Almost 100 representatives from businesses and foreign embassies in Latvia and members of the Baltic state's government checked in their polished business shoes in exchange for bowling loafers and a night of relaxed pin striking fun. The Baltic Times Open, an amateur bowling championship created to unite diplomats and business leaders in a casual atmosphere, commenced on Feb. 20 at the Rio Rio bowling club in Jurmala.
Organized by The Baltic Times and the Latvian Ministry of Foreign Affairs, the tournament consists of five qualifying rounds, spanning the next nine months, and culminates in grand finals in December 2004. The competition follows the rules of the Olympic system, however, such formalities cannot disguise the truth that the game is little more than an opportunity to socialize with one's alley neighbors.
As the hours rolled by and the strike count climbed higher, the growing murmur of conversation and laughter between diplomats soon drowned out the sound of gutter balls and clashing pins. Secretaries exchanged cards with executive directors. Attaches joked with private bankers. The Swedes cheered on the Chinese and the Latvians high-fived the Slovakians. It was truly diplomatic collaboration at its best and professional bowling at its worst.
"Anytime you get people out for informal meetings with no tie and suit, especially diplomats, it's good," said Peteris Elferts, parliamentary secretary at the Ministry of Foreign Affairs. "Informal contacts facilitate discussion in this type of atmosphere."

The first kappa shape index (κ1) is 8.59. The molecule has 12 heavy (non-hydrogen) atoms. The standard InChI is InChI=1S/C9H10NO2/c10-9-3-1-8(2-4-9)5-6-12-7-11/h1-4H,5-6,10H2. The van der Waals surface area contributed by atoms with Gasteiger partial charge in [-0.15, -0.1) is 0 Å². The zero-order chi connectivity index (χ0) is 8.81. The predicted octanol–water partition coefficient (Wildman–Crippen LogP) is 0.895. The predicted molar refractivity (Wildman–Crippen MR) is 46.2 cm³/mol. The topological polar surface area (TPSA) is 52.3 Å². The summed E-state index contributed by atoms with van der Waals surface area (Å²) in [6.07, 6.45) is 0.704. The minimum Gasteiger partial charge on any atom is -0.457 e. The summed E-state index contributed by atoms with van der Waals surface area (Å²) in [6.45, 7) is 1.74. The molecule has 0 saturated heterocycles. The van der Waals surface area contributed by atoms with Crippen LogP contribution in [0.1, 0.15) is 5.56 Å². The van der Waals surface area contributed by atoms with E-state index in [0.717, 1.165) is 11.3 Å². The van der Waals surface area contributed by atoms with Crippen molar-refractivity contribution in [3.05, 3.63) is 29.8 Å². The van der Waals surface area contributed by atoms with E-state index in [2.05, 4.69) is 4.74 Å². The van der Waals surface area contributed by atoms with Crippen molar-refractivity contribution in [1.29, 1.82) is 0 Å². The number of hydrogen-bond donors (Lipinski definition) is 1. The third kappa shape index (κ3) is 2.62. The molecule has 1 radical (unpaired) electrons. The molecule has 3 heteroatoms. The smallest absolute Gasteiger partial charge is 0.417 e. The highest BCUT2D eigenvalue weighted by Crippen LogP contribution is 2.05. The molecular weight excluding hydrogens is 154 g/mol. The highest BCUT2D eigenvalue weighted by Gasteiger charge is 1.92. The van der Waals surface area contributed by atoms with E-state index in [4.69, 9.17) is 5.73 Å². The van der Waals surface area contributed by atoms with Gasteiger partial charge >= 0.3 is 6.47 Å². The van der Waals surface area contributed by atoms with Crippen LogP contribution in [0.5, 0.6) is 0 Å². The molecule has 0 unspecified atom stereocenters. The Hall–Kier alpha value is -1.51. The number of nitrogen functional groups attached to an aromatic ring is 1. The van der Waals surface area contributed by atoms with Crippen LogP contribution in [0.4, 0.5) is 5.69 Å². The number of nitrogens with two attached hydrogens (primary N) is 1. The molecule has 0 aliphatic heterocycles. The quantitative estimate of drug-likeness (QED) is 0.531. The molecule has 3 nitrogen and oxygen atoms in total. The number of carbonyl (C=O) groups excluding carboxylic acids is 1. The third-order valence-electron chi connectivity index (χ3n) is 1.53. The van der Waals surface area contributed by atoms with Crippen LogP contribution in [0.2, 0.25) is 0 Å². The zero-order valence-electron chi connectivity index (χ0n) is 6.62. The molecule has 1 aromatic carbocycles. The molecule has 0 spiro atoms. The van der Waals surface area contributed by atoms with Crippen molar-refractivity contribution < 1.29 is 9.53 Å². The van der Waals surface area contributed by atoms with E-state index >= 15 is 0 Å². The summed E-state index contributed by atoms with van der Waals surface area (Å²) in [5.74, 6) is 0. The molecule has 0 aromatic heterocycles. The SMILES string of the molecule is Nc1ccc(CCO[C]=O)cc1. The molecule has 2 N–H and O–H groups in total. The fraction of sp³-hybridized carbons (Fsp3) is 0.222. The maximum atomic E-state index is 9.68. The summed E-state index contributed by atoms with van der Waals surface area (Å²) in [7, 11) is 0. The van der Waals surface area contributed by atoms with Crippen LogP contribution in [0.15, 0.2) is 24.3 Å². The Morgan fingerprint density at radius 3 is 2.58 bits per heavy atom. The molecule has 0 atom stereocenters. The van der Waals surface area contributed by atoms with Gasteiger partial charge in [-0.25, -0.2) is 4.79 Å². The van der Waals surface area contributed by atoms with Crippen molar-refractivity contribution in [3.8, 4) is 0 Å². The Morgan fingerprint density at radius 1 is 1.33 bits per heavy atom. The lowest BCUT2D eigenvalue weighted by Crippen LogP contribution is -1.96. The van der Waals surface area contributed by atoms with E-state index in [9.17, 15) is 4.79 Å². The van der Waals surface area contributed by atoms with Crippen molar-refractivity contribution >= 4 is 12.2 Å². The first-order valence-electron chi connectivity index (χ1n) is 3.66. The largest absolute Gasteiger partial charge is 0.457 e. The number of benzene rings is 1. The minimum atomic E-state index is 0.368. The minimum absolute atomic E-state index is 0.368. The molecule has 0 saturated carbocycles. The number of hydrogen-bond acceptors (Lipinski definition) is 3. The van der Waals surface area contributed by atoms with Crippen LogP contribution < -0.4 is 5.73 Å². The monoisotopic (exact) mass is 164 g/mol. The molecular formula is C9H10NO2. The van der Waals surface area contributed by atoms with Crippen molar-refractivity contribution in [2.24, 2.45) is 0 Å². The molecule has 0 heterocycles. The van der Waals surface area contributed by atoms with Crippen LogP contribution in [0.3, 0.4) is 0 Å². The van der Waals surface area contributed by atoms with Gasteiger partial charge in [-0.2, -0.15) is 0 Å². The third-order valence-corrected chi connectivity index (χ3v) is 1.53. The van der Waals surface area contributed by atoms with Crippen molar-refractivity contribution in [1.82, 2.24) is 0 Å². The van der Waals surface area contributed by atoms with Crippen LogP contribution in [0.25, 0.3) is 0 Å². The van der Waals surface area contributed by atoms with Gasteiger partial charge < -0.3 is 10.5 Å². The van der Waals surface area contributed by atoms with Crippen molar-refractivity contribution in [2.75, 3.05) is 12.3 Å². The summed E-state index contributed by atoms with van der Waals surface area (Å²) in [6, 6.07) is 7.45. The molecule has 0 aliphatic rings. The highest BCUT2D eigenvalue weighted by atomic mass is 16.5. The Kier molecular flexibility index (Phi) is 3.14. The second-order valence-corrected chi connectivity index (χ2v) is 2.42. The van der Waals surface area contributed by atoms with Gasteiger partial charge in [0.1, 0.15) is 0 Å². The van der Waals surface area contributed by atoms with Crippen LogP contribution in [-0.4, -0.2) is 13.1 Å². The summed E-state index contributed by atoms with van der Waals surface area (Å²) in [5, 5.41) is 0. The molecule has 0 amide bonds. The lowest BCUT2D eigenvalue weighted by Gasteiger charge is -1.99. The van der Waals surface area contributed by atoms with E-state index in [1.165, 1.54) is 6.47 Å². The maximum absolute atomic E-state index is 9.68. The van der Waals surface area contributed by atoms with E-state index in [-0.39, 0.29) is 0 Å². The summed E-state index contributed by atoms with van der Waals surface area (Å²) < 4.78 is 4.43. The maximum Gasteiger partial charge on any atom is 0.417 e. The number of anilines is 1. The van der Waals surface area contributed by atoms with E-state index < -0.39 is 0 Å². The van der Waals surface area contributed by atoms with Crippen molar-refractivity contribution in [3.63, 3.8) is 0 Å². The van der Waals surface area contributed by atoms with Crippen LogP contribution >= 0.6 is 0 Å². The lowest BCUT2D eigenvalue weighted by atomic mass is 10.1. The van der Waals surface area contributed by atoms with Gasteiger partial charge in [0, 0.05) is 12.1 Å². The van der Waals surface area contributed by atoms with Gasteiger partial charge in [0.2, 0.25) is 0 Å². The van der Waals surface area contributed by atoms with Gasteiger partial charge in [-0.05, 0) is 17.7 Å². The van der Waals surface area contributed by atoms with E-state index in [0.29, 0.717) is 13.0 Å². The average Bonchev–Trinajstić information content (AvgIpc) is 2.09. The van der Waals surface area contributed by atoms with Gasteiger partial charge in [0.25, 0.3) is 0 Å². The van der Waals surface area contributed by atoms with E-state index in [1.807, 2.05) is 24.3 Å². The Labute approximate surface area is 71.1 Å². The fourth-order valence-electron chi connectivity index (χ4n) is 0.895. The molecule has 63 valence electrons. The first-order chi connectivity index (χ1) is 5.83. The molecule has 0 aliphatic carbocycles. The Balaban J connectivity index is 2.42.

Enthusiastic energy, friendly competition and an overall positive attitude were shared by almost all of the participants. Many felt that amidst the informality of the event, diplomatic ranks evaporated uniting ambassadors with treasurers and attaches with task managers.
"This is the first time that I'm participating in this game and it's quite interesting," said Ji Yanchi, ambassador to Latvia from the People's Republic of China. "Its good to meet other diplomats informally. We can take this opportunity to exchange information and build friendships. In this way, diplomatic life is quite vivid and interesting."
As far as competition, the bankers prevailed. Latvia's third team, which hailed from Parex Bank, took first place at the end of the tournament's first round with a total of 465 points. The team representing the Swedish Embassy came in second with 450 points.
Although China's team of diplomats accepted the third place trophy with cheers of victory, a few moments later, after the announcement proved to be a mistake, they were asked to return the silver cup. Whereas in any official tournament, such a mistake would cause uproar, the team members good-naturedly gave up their brief yet euphoric title as bronze winners with a laugh.
The cup was then passed to its rightful owners, team from the Netherlands-Latvian Chamber of Commerce. China officially came in forth, followed by the team from the Finnish Trade Guild and then Latvia's Foreign Ministry. Members of the Ukrainian Embassy and German-Baltic Chamber of Commerce were humorously awarded a consolation prize of free tickets to practice their bowling at Rio-Rio, after coming in dead last.